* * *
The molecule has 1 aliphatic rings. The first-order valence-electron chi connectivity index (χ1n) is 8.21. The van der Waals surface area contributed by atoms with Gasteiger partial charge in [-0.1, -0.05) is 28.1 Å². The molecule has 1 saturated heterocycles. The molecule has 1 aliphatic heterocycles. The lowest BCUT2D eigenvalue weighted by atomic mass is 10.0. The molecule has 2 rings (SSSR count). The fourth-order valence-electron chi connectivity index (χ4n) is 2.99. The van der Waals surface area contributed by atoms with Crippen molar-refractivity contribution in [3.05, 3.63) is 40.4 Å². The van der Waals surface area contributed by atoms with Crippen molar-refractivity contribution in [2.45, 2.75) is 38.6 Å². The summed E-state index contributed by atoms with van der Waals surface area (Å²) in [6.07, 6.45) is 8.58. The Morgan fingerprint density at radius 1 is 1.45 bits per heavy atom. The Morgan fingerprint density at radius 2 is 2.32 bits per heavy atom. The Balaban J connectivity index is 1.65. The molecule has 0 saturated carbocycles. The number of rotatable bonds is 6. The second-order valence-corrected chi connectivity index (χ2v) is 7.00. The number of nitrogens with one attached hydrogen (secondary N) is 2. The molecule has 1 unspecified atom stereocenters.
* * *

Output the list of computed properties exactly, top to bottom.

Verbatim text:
The molecule has 1 aliphatic rings. The first-order valence-electron chi connectivity index (χ1n) is 8.21. The van der Waals surface area contributed by atoms with Gasteiger partial charge in [-0.1, -0.05) is 28.1 Å². The molecule has 1 saturated heterocycles. The molecule has 1 aliphatic heterocycles. The lowest BCUT2D eigenvalue weighted by atomic mass is 10.0. The molecule has 2 rings (SSSR count). The fourth-order valence-electron chi connectivity index (χ4n) is 2.99. The van der Waals surface area contributed by atoms with Crippen molar-refractivity contribution in [3.05, 3.63) is 40.4 Å². The van der Waals surface area contributed by atoms with Crippen molar-refractivity contribution in [2.45, 2.75) is 38.6 Å². The summed E-state index contributed by atoms with van der Waals surface area (Å²) in [6.07, 6.45) is 8.58. The Morgan fingerprint density at radius 1 is 1.45 bits per heavy atom. The Morgan fingerprint density at radius 2 is 2.32 bits per heavy atom. The Balaban J connectivity index is 1.65. The molecule has 0 saturated carbocycles. The number of rotatable bonds is 6. The second-order valence-corrected chi connectivity index (χ2v) is 7.00. The number of nitrogens with one attached hydrogen (secondary N) is 2. The molecule has 1 unspecified atom stereocenters.